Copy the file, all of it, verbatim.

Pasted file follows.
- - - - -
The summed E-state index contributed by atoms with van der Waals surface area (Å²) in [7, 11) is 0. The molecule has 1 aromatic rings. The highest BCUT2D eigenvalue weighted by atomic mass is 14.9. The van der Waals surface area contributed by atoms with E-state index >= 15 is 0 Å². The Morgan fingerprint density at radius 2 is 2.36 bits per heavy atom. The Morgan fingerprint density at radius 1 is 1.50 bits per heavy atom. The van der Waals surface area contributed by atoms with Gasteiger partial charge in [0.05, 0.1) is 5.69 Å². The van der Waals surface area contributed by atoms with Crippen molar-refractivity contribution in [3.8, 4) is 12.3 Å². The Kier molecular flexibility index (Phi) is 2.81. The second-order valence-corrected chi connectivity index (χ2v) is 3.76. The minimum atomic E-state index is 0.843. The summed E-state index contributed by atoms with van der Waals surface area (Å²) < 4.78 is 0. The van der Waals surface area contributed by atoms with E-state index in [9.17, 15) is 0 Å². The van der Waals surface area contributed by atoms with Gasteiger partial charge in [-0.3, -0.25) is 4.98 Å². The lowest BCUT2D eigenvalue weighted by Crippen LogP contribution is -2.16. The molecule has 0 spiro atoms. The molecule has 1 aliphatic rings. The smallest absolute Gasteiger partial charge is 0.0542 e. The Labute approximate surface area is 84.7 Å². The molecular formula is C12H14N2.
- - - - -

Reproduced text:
The summed E-state index contributed by atoms with van der Waals surface area (Å²) in [7, 11) is 0. The molecule has 1 aromatic rings. The highest BCUT2D eigenvalue weighted by atomic mass is 14.9. The van der Waals surface area contributed by atoms with E-state index >= 15 is 0 Å². The Morgan fingerprint density at radius 2 is 2.36 bits per heavy atom. The Morgan fingerprint density at radius 1 is 1.50 bits per heavy atom. The van der Waals surface area contributed by atoms with Gasteiger partial charge in [0.05, 0.1) is 5.69 Å². The van der Waals surface area contributed by atoms with Crippen molar-refractivity contribution in [3.8, 4) is 12.3 Å². The Kier molecular flexibility index (Phi) is 2.81. The second-order valence-corrected chi connectivity index (χ2v) is 3.76. The minimum atomic E-state index is 0.843. The summed E-state index contributed by atoms with van der Waals surface area (Å²) < 4.78 is 0. The van der Waals surface area contributed by atoms with E-state index in [9.17, 15) is 0 Å². The van der Waals surface area contributed by atoms with Gasteiger partial charge in [-0.3, -0.25) is 4.98 Å². The lowest BCUT2D eigenvalue weighted by Crippen LogP contribution is -2.16. The molecule has 0 spiro atoms. The molecule has 1 aliphatic rings. The smallest absolute Gasteiger partial charge is 0.0542 e. The Labute approximate surface area is 84.7 Å². The molecular formula is C12H14N2.